But the bootleg opens with “Close to the Edge”, performed pretty much the same way as on “Yessongs”. Funny to hear the talk among the audience during “I Get Up, I Get Down”, revealing that the guy who taped this were standing far away from the stage. But we get over to the most interesting sides of the album when we reach “The Revealing Science of God” on side 2. Just to hear Anderson introduce the song above Wakeman’s floating and dreamy sounds is enough to open the astral gates in my mind. The song is performed slightly more loose and energetic than in the studio. You’ll also notice some more Mellotron, and also an interesting rhythmic synth on the “Starlight, movement” part. Weirdly enough, even if Wakeman hated both the album and tour, he still delivered some of the most interesting new aspects to the material on these live recordings. “The Ancient” is like a burst of cosmic energy, often much faster and more raw than in the studio. Howe’s solo is extended, although not as much as you perhaps had hoped or expected. Still, he adds some new cosmic passages that give further strength to this, Yes’ most experimental track. The extra Mellotron on the acoustic part known as “Leaves of Green” to fans is also a nice addition. The last side is made up of typically solid versions of “Roundabout” and “Starship Trooper”. Not very different from the other live recordings I’ve heard of the songs, although perhaps a slight stronger input of synths on the latter one, as well as a brief Mellotron-flute solo on “Würm”. So, SUPERB music and performances, but poor sound. “

A second review:

“Long Beach Arena, California, USA March 19, 1974

Another Tales Tour bootleg, this one has clear strengths and weaknesses.

One of the few Tales Tour boots of good sound quality.
Steve is in a great day and his guitar is very high on the mix.
Starship Trooper (not such a common song on that tour) is played very dynamically.

Siberian Khatru, And You And I and Ritual were played but don’t feature in this bootleg. Were they ever recorded? I don’t know.
In some moments sound quality is not that good.”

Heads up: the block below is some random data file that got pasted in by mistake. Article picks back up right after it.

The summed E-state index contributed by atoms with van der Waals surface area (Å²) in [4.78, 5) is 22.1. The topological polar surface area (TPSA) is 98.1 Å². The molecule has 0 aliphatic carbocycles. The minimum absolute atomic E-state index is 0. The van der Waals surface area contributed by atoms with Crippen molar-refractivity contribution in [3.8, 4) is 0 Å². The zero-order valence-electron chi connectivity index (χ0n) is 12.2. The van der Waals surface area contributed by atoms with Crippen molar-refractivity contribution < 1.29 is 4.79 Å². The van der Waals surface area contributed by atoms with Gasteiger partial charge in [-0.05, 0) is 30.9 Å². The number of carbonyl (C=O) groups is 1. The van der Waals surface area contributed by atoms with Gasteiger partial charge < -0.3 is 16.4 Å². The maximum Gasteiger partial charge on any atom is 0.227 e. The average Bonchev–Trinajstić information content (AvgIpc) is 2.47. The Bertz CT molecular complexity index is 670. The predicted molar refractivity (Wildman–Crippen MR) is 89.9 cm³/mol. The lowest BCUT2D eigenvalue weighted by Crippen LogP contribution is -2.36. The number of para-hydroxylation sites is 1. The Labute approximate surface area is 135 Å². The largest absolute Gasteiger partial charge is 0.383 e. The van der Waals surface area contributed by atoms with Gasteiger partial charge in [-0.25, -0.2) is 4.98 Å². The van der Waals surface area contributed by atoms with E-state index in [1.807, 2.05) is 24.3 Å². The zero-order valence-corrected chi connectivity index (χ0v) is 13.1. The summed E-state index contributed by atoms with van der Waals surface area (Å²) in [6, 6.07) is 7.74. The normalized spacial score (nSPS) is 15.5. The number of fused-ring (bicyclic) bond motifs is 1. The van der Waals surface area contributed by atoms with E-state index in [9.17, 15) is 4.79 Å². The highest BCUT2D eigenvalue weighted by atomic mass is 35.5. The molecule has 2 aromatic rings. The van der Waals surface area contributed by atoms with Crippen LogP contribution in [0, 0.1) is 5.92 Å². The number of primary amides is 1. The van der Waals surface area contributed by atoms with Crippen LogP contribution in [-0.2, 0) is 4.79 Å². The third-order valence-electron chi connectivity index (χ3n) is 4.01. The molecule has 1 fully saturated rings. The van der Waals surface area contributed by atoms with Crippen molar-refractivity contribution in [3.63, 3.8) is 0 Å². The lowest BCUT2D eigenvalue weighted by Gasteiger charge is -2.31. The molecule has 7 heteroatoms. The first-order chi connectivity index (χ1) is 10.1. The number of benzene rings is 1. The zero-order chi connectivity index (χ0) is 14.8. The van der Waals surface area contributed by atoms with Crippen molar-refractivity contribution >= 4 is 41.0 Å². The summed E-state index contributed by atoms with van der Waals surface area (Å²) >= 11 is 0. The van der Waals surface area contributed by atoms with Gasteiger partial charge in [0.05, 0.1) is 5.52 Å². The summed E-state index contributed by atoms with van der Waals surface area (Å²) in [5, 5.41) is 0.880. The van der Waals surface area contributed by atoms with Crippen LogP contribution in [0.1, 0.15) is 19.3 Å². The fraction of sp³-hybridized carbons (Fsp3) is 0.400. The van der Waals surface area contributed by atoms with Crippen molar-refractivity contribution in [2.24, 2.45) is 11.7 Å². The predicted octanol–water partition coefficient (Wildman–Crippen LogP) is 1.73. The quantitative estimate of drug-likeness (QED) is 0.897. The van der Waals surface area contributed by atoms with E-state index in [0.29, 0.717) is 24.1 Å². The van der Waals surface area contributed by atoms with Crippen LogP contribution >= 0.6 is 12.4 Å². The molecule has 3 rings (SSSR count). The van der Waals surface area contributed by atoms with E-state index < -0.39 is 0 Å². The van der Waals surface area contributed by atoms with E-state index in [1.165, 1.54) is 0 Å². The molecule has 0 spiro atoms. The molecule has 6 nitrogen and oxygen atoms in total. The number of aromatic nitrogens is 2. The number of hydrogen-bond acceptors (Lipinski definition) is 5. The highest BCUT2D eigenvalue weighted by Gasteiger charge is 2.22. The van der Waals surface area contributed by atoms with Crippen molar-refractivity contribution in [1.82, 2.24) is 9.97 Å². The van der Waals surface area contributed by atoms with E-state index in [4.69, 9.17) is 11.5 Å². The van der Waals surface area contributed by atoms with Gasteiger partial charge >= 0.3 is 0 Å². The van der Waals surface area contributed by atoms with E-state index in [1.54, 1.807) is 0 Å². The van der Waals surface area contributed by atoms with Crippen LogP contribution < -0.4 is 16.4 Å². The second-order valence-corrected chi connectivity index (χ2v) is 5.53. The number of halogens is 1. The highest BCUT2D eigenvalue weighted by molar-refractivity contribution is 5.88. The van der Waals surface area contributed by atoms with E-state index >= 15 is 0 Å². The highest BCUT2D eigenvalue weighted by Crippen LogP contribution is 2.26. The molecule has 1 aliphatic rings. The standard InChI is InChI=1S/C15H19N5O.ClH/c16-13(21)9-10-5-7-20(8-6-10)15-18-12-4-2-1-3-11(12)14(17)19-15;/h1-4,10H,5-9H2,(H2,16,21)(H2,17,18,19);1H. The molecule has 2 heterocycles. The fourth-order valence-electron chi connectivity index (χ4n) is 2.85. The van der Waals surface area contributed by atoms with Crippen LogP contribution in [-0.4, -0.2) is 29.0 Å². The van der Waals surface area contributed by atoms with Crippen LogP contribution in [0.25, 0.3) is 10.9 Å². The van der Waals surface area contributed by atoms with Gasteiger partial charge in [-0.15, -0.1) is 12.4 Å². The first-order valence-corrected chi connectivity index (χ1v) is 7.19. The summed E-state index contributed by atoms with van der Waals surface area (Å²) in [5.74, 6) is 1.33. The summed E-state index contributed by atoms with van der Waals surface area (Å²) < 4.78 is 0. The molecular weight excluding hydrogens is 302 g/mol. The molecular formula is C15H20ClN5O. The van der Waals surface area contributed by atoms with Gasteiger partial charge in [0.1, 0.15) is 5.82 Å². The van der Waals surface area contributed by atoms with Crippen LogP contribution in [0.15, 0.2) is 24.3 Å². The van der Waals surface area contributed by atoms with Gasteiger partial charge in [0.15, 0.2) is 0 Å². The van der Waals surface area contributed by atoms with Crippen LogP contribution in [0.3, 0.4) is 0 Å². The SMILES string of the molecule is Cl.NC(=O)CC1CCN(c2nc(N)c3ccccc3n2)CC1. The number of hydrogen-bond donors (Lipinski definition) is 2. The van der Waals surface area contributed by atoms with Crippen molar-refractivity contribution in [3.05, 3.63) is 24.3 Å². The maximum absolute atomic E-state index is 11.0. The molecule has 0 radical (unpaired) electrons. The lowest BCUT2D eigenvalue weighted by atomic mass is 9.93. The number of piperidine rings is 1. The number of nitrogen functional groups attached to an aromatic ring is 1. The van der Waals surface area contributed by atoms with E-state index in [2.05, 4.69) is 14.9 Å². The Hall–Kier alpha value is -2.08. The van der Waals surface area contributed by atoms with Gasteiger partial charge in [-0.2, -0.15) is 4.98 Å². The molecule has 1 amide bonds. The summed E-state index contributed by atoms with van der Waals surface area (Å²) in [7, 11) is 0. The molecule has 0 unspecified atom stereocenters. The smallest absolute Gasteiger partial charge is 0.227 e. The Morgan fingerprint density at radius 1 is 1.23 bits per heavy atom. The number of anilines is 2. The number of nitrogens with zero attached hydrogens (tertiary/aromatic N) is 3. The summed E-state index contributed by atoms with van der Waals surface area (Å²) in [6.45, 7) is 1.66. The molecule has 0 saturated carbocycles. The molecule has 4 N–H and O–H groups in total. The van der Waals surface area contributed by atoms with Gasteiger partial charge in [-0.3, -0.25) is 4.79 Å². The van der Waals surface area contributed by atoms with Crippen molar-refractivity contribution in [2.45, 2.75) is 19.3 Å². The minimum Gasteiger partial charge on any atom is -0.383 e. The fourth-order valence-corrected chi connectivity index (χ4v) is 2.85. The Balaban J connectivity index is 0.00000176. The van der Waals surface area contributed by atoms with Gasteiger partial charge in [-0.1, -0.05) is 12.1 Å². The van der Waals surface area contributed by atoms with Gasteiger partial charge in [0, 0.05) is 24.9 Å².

Later reissue with POD labels.


Emerson, Lake & Palmer – The 1972 American Tour on Pig’s Eye has been added to the Aftermath / Phonygraf listing of this recording.

Rolling Stones Honolulu large

Source: Hawai’i International Center/ H.I.C. Arena, Monday, January 22 ’73, 6 p.m. show; this is referred to as the “Original Tape”, source for the early LP boots. [ Unfortunately, the worst of the three shows, playing wise. ]

A1  Brown Sugar [03:33]
A2  Bitch [04:19]
A3  Rocks Off [03:56]
A4  Gimme Shelter [05:26]
A5  It’s All Over Now [02:50]
B1  Tumbling Dice [04:36]
B2  Dead Flowers [03:45]
B3  You Can’t Always Get What You Want [07:36]
B4  Rip This Joint [02:16]
B5  Jumping Jack Flash [03:28]
B6  Street Fighting Man [00:13]

Matrix: PE HONOLULU-1/2, released around 1974

RS Hawaii 73

Rolling Stones Honolulu 1973

Riolling Stones  Honolulu 1973 black

A1  Brown Sugar [03:33] 
ABitch [04:18] 
ARocks Off [03:50] 
AGimme Shelter [05:24] 
AIt’s All Over Now [02:55] 
BTumbling Dice [04:36] 
BDead Flowers [03:43] 
BYou Can’t Always Get What You Want [07:35] 
BJumping Jack Flash [03:30] 
BRip This Joint [02:13] 
BStreet Fighting Man [00:12] 

Almost identical banding, except for “Rip This Joint” and “Jumping Jack Flash” having traded places. Matrix: HONRS A/B; released ca. 1975

The Pig’s Eye version saw a number of re-releases through the years. As K&S 049 from the original Pig’s Eye plates on mcv [spot the carefully removed pig’s eye in the 2nd ‘O’]:

Rolling Stones Honolulu 2

On either blue or yellow vinyl with Ruthless Rhymes labels after that: